Why U.S. Taxpayers Started — And Stopped — Paying Brazilian Cotton Farmers | WAMU 88.5 - American University Radio

Why U.S. Taxpayers Started — And Stopped — Paying Brazilian Cotton Farmers

Play associated audio

Note: This is an update to a story we initially published in 2010.

In 2002, Pedro Camargo had a job in Brazil's Ministry of Agriculture. He was annoyed by the subsidies the U.S. government payed to U.S. cotton farmers.

"We want to compete farmer against farmer, and not Brazilian farmer and American farmer with the help of the US government," he told me. "Not only is that not fair; it's not following the rules."

When he says "the rules," he means the rules of the World Trade Organization, which govern global trade. Back in 2002, Camargo went to the WTO with his complaint, arguing that the U.S. was illegally subsidizing its cotton farmers. He won. The U.S. appealed the decision, and lost again.

As the fight went on, Brazil threatened to retaliate with trade sanctions if the U.S. didn't stop subsidizing cotton.

And finally, in 2010, U.S. representatives made Brazil an unusual offer. They said: The subsidies to U.S. cotton farmers are part of U.S. law, and will continue for as long as the current Farm Bill is in place. So, the negotiators said, until the next Farm Bill passes, the U.S. will pay Brazilian cotton farmers $147 million a year.

"For Brazilian farmers, it's a lot of money," Camargo says. The Brazilians took the deal. And, every month, the U.S. sent over $12 million to Haroldo Cunha, president of the Brazilian Cotton Institute.

But then, last October, the money didn't show up. "Nobody called," Cunha said. "We just looked at the bank account and we realized no payment was done." No money came in November or December either, Cunha said.

Tom Vilsack, the U.S. Secretary of Agriculture, says he did warn the Brazilians last summer that the payments were about to stop. That's because the U.S. promised to make the payments until the next farm bill passed — and Congress planned to pass a farm bill last year.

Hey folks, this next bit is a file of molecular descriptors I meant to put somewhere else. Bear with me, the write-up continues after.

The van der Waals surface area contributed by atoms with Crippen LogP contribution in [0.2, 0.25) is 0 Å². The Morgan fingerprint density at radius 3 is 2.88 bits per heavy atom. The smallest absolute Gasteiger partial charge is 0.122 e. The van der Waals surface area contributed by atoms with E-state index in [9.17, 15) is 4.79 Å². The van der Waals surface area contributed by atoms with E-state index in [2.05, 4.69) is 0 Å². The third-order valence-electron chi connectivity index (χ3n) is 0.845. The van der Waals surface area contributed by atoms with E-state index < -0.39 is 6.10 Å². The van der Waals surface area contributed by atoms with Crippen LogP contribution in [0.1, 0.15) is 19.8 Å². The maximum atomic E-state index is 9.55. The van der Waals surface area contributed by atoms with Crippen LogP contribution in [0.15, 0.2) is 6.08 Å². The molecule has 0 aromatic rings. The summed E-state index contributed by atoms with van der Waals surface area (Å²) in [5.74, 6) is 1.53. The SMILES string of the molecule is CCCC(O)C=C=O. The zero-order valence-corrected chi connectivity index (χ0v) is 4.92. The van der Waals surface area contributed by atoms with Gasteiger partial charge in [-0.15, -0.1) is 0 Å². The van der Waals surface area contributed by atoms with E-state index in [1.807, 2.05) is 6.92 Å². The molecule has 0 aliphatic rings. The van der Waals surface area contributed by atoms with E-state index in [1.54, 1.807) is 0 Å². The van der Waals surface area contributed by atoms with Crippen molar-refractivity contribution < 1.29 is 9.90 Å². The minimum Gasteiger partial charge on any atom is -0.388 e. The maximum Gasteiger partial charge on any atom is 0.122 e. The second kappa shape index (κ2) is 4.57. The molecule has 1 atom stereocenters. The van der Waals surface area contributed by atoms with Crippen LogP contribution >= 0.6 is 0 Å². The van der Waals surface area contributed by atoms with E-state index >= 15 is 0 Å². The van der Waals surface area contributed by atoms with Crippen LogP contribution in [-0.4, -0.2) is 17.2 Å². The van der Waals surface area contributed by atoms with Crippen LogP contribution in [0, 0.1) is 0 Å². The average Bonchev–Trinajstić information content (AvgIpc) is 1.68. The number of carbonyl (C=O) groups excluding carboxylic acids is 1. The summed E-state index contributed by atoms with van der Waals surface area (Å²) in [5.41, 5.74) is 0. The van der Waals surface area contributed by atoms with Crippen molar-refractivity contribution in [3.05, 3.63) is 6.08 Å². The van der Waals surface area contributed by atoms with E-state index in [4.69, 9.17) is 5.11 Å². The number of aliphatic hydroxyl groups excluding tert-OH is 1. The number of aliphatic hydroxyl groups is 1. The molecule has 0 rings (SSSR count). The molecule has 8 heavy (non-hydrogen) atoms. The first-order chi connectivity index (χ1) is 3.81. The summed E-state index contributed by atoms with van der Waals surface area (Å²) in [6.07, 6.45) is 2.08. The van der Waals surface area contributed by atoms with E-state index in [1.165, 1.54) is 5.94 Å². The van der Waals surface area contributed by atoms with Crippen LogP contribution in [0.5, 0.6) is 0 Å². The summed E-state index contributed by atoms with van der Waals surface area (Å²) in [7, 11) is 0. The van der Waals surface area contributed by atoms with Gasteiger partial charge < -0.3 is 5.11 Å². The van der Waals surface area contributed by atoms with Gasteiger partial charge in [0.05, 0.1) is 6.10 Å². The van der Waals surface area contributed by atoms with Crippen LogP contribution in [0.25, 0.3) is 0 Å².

But Congress did not pass a Farm Bill last year. Still, a Farm Bill will pass eventually. And many of the Brazilian trade representatives who have looked at current versions of the bill say the cotton subsidies are still in there, just in a different form.

If that's still the case when the bill passes, the Brazilians will take the whole thing back to the WTO and tart the whole process all over again.

Copyright 2014 NPR. To see more, visit http://www.npr.org/.

NPR

'Welcome To Braggsville' Isn't Quite 'Invisible Man,' But It's Close

T. Geronimo Johnson's latest follows four Berkeley students who take an American history class that leads to disaster. It's an ambitious book about race that wants to say something big about America.
NPR

Why Shark Finning Bans Aren't Keeping Sharks Off The Plate (Yet)

Fewer shark fins are being imported into Hong Kong, the epicenter of shark-fin soup, a culinary delicacy. But while the trade in shark fins may be down, the trade in shark meat is still going strong.
NPR

Peace Corps Teams Up With First Lady To 'Let Girls Learn'

The Peace Corp will recruit and train about 650 additional volunteers to focus on girls' education around the world. The expansion is part of a larger program launched by Michelle Obama Tuesday.
NPR

FAA Is Trying To Keep Hackers Out Of Air Traffic Control, Official Says

FAA Administrator Michael Huerta tells a House panel that some vulnerabilities reported in a congressional study have been fixed, and the agency is working on others.

Leave a Comment

Help keep the conversation civil. Please refer to our Terms of Use and Code of Conduct before posting your comments.